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Voters in Argentina will select a new president


Voters in Argentina will pick a new president tomorrow against the backdrop of one of the worst economic crises there in years. Inflation now tops 140%, one of the highest in the world. On the ballot is an ultra-conservative libertarian economist who vows to try and fix all that by ditching Argentina's peso for the U.S. dollar and dramatically slashing public funding. He is opposed by the current ruling party's candidate and country's economy minister, who says change must be gradual. NPR's South America correspondent Carrie Kahn joins us now from Buenos Aires. Carrie, thanks so much for being with us.

CARRIE KAHN, BYLINE: Good morning.

SIMON: Please tell us about the libertarian candidate. He's attracted a lot of attention.

KAHN: He's Javier Milei. He calls himself an anarcho-capitalist. He believes that markets should be unfettered, completely free of the state. And before getting into politics, only two years ago, he was this TV pundit known for outrageous and expletive-laced tirades against the political elites here. He calls them the corrupt, thieving caste. His style draws many comparisons to Donald Trump and neighboring Brazil's former far-right leader, Jair Bolsonaro.

Scott, he sports this mop of uncombed hair, long sideburns. He says he's a tantric sex expert. He has five dogs he cloned from a past pet. He denigrates the Pope, which doesn't go over well here. The Pope is, of course, Argentine, and Milei calls him a filthy leftist and says if he wins, Argentina will only have diplomatic relations with Israel and the U.S. - no communists, and that includes China.

SIMON: Kind of an all-embracing agenda. Argentina's economy is in such dire straits. Does the current ruling party have much of a chance of winning?

KAHN: You'd think that would be impossible, given Argentina's nearly 150% inflation. Practically every day, the peso here loses value. And the candidate for the party in power is the current economy minister. He's Sergio Massa. He's 51, and he's a veteran politician with the Peronist Party here, which is one of, if not the dominant political forces since democratic return. And to answer your question more precisely, yes, he can win. The Peronists have quite a vote-generating machine, and it is in full gear, especially among its stronghold, the poor and the working class, who are quite accustomed to Argentina's vast subsidies. And that's subsidies on everything from education to public transportation to home energy costs.

SIMON: Carrie, is there something about Argentina that lends itself to an outsider coming so close to possibly and sometimes winning?

KAHN: Look, the two main political forces here have traded power for decades, and the economy remains dismal. Forty percent of Argentines now live in poverty. And Ben Gedan, who runs the Latin America program at the Wilson Center in Washington, D.C., he summed it up best for me.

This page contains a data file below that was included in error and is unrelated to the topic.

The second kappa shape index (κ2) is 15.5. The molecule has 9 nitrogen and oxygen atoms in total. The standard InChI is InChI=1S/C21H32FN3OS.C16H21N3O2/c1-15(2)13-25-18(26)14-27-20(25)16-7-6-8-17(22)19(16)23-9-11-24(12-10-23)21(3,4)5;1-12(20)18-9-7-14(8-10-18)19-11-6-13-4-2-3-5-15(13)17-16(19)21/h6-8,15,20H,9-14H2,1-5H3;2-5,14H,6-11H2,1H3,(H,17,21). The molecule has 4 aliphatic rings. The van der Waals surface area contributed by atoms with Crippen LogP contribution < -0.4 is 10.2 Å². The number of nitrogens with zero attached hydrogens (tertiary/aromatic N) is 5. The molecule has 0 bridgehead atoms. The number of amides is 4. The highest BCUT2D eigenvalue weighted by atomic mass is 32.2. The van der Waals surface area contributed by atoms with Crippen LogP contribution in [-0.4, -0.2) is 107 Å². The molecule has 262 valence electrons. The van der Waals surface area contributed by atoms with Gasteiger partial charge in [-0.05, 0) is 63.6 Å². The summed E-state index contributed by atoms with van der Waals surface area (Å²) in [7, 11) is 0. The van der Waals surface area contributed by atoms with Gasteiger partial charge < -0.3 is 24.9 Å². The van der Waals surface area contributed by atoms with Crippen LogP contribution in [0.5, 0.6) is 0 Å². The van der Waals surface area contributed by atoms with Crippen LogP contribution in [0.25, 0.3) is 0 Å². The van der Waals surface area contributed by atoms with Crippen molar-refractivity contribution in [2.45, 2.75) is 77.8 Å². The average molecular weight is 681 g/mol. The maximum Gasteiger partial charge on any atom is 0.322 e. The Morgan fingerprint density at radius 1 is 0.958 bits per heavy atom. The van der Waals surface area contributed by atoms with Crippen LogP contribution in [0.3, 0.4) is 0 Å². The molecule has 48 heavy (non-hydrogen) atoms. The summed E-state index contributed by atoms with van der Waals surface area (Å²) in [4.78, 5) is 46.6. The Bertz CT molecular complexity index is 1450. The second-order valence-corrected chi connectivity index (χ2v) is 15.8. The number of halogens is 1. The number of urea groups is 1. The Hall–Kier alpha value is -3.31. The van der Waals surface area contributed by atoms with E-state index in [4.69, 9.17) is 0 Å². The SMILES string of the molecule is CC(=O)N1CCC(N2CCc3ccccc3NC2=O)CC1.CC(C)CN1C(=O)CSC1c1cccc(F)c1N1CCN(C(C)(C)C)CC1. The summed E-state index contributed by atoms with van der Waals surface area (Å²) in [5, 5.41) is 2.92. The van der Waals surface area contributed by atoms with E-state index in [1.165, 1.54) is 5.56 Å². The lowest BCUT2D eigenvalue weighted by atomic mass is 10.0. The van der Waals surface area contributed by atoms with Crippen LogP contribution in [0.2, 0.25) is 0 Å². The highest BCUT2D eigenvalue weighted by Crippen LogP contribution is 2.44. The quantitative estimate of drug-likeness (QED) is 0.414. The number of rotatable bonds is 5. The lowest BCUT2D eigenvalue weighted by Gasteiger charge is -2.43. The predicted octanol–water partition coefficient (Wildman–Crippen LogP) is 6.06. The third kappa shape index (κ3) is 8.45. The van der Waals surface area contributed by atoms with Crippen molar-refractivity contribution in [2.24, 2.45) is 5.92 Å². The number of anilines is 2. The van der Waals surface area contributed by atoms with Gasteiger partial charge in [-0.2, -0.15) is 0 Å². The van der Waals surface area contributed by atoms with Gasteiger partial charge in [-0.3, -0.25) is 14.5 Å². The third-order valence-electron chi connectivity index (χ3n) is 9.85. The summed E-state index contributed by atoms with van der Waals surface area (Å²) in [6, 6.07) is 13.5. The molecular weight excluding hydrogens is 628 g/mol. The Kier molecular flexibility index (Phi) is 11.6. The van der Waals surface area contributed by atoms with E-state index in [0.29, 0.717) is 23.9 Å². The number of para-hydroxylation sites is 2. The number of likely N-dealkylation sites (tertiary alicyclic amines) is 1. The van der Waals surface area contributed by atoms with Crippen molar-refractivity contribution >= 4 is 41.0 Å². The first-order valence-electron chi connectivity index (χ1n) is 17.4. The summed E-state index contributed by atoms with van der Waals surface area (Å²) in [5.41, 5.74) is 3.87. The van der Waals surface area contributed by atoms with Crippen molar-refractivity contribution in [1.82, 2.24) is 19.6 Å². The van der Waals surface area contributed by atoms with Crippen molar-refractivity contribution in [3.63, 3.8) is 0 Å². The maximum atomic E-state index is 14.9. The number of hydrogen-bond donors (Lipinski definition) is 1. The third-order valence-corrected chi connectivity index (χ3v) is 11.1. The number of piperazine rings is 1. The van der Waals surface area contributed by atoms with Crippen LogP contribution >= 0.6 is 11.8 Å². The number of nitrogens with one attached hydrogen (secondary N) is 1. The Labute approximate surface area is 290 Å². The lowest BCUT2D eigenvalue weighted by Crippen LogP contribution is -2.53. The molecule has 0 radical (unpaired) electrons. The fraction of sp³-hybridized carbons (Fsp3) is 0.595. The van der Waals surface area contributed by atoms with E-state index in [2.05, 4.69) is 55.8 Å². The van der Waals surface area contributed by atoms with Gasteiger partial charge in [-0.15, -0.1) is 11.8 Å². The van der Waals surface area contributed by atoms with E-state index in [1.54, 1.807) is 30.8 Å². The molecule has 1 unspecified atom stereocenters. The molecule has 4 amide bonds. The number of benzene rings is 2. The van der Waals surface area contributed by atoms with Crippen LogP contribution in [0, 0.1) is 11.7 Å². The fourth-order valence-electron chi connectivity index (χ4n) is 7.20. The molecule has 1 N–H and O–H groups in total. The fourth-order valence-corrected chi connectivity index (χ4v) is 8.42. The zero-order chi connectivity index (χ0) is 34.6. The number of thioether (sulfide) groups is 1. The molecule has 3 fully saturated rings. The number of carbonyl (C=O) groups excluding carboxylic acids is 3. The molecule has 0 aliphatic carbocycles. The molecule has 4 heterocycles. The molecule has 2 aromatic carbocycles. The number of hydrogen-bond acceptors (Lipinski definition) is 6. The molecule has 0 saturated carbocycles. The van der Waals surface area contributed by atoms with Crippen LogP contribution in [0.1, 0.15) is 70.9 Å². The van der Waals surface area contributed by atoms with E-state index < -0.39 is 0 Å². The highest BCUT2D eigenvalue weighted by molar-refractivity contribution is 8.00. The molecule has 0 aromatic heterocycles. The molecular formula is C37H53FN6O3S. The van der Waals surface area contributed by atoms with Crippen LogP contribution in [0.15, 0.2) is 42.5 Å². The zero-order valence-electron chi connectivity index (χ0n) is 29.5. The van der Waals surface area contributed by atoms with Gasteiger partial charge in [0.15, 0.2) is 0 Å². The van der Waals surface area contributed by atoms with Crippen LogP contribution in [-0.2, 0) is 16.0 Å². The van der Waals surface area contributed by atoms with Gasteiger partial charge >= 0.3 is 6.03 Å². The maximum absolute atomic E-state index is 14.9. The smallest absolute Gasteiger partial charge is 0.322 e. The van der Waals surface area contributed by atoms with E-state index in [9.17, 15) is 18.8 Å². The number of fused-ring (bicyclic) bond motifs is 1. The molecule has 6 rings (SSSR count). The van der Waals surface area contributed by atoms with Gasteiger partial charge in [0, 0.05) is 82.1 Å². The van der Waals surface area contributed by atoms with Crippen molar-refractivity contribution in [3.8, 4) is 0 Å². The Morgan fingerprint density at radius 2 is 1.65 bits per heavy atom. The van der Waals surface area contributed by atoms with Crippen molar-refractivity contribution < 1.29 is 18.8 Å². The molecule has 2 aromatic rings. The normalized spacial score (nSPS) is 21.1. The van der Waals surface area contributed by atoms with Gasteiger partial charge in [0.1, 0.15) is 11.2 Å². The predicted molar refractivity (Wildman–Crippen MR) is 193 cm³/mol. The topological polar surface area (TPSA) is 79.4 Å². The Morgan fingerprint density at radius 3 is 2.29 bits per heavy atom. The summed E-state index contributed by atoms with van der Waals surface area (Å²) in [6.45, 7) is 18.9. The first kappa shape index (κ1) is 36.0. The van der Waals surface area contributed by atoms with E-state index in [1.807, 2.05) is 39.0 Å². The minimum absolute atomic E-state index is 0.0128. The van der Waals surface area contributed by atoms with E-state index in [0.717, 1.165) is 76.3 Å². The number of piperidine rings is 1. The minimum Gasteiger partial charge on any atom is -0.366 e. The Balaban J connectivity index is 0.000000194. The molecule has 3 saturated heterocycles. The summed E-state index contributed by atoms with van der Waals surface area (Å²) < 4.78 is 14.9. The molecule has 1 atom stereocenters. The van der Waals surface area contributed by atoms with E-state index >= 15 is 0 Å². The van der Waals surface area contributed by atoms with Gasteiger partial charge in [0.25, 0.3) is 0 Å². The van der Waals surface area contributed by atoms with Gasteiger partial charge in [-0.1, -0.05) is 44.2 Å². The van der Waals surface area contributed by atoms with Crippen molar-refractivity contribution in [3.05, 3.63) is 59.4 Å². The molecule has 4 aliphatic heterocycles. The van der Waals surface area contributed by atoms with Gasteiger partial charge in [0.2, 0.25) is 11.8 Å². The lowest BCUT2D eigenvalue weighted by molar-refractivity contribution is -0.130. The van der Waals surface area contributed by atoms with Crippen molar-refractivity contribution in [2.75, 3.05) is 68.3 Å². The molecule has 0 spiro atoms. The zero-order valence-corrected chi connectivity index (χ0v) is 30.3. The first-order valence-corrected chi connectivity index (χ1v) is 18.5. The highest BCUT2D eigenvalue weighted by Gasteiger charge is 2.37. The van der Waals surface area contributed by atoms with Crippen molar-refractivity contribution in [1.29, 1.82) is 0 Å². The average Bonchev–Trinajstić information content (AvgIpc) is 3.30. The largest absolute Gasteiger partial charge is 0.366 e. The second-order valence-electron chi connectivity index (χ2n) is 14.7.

BEN GEDAN: If you were in a science lab creating the perfect conditions for a populist radical outsider, you would create Argentina in 2023.

KAHN: And the situation is particularly bad for young, social media plugged-in Argentines who've just been shut out of any possible job market and stuck living at home with their parents. They are among Milei's most ardent supporters.

SIMON: What do you hear from voters?

KAHN: Voters are mad. They want to punish the Peronists - all politicians. It's called the voto bronco, and that's the angry vote. But then you have voters egged on by Massa, who are afraid of Milei's radical plans, all his cuts to Argentina's vast social safety net. And they are the voto de miedo, the fear vote. So you have a lot of people that are just now undecided, and they say they're stuck with two bad choices. Listen to Sheila de la Fuente. She's a schoolteacher and mother of two.

SHEILA DE LA FUENTE: (Non-English language spoken).

KAHN: She says, "it just feels like we are on this tightrope, teetering, ready for this horrible fall, when it comes to everything from education, crime and the economy." So we just have to see who comes out more and votes tomorrow. Is it the angry voter or is it the fearful voter? And polls are just too close to call now.

SIMON: NPR's Carrie Kahn in Buenos Aires, thanks so much.

KAHN: You're welcome. Transcript provided by NPR, Copyright NPR.

NPR transcripts are created on a rush deadline by an NPR contractor. This text may not be in its final form and may be updated or revised in the future. Accuracy and availability may vary. The authoritative record of NPR’s programming is the audio record.

Carrie Kahn is NPR's International Correspondent based in Mexico City, Mexico. She covers Mexico, the Caribbean, and Central America. Kahn's reports can be heard on NPR's award-winning news programs including All Things Considered, Morning Edition and Weekend Edition, and on NPR.org.